Objective: To assess the health behaviour and perceptions of medical students towards cardiovascular disease. Methods: This descriptive cross-sectional survey was conducted on 203 Pakistani medical students enrolled in a private medical college in Karachi, Pakistan using systematic random sampling. It was based on a self-administered questionnaire. Results: Eight percent smoked, 9% were overweight, 33% had a family history of coronary artery disease, 32% regulated dietary fat intake, 28% exercised regularly, 62.1% knew personal blood pressure and 5.4% personal cholesterol levels. Regarding developing cardiovascular disease in the future, 62% showed concern but only 54% of these adopted preventive practices. About 46% believed medical college life had a harmful effect on their health. Gender, family history and personal, health status perception were behavior modifying influences (p<0.05). Reasons reported for their behavior were: no need of prevention at their age (38.3%) and never thinking about these issues (37.0%). Conclusions: The study shows a high prevalence of coronary artery disease family history, inappropriate dietary intake, physical inactivity; poor screening practices and lack of awareness. The results underscore the urgent need to promote preventive knowledge and practices among medical students, if they are to become prevention oriented physicians and counsel patients on preventive strategies to counter the rapidly increasing burden of cardiovascular diseases effectively.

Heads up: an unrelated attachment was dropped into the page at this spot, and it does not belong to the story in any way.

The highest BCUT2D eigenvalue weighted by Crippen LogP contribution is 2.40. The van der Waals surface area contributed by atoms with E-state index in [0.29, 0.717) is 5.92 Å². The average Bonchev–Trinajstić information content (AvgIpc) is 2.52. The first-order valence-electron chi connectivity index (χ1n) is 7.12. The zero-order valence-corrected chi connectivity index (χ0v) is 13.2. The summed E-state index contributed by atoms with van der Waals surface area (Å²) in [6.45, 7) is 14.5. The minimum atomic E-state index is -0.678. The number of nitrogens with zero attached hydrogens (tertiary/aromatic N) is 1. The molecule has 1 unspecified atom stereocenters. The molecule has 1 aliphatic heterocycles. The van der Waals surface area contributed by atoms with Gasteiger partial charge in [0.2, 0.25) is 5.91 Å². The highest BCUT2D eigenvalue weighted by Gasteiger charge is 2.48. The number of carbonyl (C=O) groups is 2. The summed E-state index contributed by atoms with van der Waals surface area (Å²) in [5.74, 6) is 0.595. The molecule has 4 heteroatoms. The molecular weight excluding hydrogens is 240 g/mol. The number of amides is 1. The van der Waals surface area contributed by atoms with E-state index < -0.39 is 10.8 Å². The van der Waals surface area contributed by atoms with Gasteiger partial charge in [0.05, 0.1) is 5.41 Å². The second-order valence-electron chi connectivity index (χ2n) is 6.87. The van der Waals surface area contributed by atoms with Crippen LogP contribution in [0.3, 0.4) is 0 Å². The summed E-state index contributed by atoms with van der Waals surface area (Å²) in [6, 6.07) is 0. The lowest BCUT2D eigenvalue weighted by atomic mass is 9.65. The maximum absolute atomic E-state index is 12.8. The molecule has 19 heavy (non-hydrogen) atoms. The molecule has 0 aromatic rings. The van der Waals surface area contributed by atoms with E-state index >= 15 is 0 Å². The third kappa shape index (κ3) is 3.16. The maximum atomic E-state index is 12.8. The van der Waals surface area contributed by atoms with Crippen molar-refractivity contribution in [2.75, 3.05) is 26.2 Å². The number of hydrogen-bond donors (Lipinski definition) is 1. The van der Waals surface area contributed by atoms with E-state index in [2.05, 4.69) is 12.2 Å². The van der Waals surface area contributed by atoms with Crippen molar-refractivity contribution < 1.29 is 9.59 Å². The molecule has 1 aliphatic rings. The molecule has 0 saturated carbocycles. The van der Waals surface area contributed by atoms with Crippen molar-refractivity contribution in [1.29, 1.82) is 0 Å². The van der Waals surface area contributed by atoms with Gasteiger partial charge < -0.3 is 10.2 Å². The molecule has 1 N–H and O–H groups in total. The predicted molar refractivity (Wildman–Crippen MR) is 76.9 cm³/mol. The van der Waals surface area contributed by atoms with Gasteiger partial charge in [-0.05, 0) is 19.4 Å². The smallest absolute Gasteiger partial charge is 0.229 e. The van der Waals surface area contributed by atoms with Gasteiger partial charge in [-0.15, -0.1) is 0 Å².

|Original language||English (US)|
|Number of pages||4|
|Journal||Journal of the Pakistan Medical Association|
|State||Published - Sep 1 2004|
All Science Journal Classification (ASJC) codes